Believe it or not there’s a budget coming down the tracks ….. Over the last few years business and consumer confidence has been crippled for the latter weeks of October and through November as we’ve braced ourselves for austerity budget after austerity budget. On the various budget programmes we’ve had over the years […]
Believe it or not there’s a budget coming down the tracks …..
Over the last few years business and consumer confidence has been crippled for the latter weeks of October and through November as we’ve braced ourselves for austerity budget after austerity budget.
On the various budget programmes we’ve had over the years it’s been a constant refrain from people ion business “For Gods sake please move the Budget out of the most crucial retailing period of the year”.
Well the politicians have listened and this year the Budget is in October. And on top of that good news is the fact that so far there has been a marked decrease in the incidence of political kite flying; posturing and point scoring that has compounded the damage endured dby business owners in recent years. Long may that continue as there are signs that things are picking up ….. slightly.
I’m saying that with great caution however after a tough few months where during the chill months of March and April consumer confidence was on the floor some more activity seems to be entering the market.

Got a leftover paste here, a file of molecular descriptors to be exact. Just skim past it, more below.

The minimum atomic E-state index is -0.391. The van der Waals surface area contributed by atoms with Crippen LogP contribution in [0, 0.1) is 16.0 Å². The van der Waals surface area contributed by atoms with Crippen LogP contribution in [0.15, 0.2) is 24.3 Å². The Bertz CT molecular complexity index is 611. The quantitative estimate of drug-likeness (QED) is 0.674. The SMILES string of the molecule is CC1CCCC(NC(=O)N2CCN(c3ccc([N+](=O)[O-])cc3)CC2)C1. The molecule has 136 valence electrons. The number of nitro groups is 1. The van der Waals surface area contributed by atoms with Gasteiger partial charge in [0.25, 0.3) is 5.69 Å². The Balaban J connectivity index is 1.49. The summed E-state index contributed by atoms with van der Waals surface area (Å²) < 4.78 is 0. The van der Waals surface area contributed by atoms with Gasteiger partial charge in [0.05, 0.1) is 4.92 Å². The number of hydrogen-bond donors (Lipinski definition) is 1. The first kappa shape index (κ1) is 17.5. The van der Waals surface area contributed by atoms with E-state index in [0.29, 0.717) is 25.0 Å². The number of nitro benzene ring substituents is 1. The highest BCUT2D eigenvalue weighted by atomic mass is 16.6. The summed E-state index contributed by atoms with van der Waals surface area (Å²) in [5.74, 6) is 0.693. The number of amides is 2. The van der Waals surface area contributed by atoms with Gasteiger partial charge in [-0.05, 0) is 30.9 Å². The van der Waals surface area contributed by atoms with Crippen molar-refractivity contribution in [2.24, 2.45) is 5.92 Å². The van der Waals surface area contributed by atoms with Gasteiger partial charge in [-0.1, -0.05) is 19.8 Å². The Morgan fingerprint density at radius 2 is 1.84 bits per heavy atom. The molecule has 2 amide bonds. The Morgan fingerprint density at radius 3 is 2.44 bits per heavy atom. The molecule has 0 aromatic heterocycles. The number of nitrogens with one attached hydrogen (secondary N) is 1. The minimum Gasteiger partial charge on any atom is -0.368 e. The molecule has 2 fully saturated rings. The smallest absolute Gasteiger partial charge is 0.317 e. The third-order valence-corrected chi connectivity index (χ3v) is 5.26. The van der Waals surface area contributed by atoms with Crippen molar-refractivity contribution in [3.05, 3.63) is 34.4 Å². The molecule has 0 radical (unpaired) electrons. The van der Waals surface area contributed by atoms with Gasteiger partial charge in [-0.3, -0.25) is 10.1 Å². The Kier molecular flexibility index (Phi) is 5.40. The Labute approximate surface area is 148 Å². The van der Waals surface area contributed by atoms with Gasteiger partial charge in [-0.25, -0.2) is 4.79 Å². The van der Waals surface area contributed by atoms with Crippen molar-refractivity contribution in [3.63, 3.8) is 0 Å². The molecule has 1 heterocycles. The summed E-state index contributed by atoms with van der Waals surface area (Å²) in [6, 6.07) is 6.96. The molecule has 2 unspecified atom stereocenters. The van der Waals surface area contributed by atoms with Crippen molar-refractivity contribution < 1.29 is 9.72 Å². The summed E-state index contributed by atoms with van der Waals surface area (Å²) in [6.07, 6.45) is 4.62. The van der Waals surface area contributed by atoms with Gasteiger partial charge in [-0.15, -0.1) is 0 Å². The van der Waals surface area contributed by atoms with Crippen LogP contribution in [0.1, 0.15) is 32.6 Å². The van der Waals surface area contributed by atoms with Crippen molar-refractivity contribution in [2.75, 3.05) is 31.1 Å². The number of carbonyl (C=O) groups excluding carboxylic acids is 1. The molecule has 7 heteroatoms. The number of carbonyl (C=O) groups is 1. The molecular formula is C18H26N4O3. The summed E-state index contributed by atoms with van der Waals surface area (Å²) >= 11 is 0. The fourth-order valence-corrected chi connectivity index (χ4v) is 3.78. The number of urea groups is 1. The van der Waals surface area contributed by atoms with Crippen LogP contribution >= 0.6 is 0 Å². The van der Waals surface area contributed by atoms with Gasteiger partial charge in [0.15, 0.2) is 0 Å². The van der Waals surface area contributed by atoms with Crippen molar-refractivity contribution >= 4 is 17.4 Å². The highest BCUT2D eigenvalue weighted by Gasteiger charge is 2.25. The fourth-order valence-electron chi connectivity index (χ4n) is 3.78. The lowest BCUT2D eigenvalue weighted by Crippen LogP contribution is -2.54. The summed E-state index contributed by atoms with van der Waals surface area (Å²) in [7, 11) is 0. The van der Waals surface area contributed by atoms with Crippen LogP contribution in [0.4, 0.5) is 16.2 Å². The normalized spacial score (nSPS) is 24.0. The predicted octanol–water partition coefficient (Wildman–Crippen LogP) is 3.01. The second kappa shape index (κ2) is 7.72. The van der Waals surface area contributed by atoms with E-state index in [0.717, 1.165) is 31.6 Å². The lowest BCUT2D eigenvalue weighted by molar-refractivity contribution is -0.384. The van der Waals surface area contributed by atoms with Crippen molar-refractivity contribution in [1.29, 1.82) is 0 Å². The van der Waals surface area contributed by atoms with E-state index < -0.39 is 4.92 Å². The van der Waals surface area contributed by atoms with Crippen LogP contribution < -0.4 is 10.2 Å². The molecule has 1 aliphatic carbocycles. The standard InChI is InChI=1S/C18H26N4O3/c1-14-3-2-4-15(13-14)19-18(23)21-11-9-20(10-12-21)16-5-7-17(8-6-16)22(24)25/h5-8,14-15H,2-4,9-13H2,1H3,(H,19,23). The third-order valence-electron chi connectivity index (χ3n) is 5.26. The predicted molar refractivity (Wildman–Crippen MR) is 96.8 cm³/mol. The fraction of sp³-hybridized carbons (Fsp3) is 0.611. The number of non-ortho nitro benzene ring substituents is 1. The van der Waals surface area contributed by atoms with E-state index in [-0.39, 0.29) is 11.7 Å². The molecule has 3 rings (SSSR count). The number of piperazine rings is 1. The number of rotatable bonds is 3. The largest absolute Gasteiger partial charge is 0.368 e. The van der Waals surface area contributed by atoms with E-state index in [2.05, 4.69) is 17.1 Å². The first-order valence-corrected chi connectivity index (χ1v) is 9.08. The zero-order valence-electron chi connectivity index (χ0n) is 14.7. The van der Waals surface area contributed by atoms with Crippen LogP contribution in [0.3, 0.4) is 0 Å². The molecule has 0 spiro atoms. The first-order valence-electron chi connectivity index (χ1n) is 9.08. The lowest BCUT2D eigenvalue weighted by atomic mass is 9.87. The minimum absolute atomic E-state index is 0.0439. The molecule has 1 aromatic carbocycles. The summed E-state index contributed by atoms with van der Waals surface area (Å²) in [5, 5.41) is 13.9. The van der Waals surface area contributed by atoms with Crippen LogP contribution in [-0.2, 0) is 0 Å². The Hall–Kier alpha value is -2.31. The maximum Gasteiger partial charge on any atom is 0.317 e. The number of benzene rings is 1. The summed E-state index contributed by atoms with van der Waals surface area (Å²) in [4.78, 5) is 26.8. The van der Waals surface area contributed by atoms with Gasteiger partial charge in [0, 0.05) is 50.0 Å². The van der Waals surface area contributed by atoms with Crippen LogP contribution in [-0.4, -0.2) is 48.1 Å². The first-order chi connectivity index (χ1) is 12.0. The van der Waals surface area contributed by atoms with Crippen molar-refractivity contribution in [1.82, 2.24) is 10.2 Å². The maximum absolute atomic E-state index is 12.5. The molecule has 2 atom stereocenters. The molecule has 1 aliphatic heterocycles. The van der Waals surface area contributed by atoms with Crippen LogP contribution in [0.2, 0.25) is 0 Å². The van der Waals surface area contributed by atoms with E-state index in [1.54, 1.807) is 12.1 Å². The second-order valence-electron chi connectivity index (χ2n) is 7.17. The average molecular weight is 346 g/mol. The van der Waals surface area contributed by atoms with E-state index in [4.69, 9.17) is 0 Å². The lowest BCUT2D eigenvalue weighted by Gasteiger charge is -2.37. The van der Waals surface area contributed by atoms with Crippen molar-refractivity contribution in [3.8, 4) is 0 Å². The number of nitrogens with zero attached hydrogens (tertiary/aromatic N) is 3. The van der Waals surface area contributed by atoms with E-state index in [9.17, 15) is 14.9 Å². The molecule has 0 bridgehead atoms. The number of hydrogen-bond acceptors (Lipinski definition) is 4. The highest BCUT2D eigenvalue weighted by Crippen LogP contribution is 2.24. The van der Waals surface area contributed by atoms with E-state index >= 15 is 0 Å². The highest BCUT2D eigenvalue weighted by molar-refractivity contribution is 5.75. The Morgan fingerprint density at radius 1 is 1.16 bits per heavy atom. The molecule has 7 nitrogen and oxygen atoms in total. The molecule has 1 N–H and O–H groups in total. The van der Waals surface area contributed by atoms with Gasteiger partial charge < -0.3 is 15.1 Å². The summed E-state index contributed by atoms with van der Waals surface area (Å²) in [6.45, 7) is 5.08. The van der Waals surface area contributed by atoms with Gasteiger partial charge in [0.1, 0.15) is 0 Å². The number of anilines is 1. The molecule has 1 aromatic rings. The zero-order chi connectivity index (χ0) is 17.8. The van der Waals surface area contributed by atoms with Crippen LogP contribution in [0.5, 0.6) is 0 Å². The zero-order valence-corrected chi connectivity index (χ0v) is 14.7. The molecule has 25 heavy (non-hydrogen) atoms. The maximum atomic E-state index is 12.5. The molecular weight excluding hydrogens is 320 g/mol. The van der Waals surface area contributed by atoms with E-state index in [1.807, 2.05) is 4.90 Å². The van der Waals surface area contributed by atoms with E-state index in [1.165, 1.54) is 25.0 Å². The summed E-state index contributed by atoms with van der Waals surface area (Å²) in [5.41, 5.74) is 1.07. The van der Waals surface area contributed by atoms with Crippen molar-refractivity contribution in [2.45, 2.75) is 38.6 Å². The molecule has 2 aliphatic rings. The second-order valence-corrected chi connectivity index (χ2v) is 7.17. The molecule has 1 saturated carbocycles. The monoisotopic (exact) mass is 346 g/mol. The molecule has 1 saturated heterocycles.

That being said there are issues lurking in the undergrowth that still have the potential to cause damage and derail the economies fragile recovery – we talked to Tom Molloy about some of them on the show this evening. Tom thinks that the personal insolvency regime which has just been unveiled is a shambles and effectively fails to really address the problem. He’s saying that unless there is a more honest appraisal and direct approach there will be further trouble ahead. Is the new regime just an Irish solution to an Irish problem ? We’ll see in the coming months.
While the budget is earlier the thoughts of some people in business are already very much on the Christmas period. We spoke to James Keogh and Thomas Keogh both directors of the family run Rathwood Centre in Tullow. The figures for their Santa Train are truly astounding and shows that despite whatever the economy throws at us there is still a huge market for the wonder and joy of children at Christmas.
Tourism and hospitality has been a rare bright spot in the economy and Gary Breen of Failte Ireland told us that this year Ireland is set to break the 1 million US visitors and $1 billion dollars spend marker. Welcome news indeed. The UK market is the “fly in the ointment” but overall tourism and hospitality is upbeat. HOWEVER speaking of the budget Paul Byrne of Zuni who was on the programme to talk about the 9% VAT rate said that its retention is critical for businesses such as his where spend is hugely price sensitive.
Another busy Bottom Line programme this week. That statement is really a lame way of tieing in with our final guest this evening “Busy Bees” Creche and Montessori. The brainchild of Aine Russell a Mayo woman who lives in Kilkenny we heard about the expansion of the business over the years and how Aine is introducing a new website later this month.
That’s it again for this week. Let us know if there’s something you reckon we need to be covering. You’ll reach us at [email protected]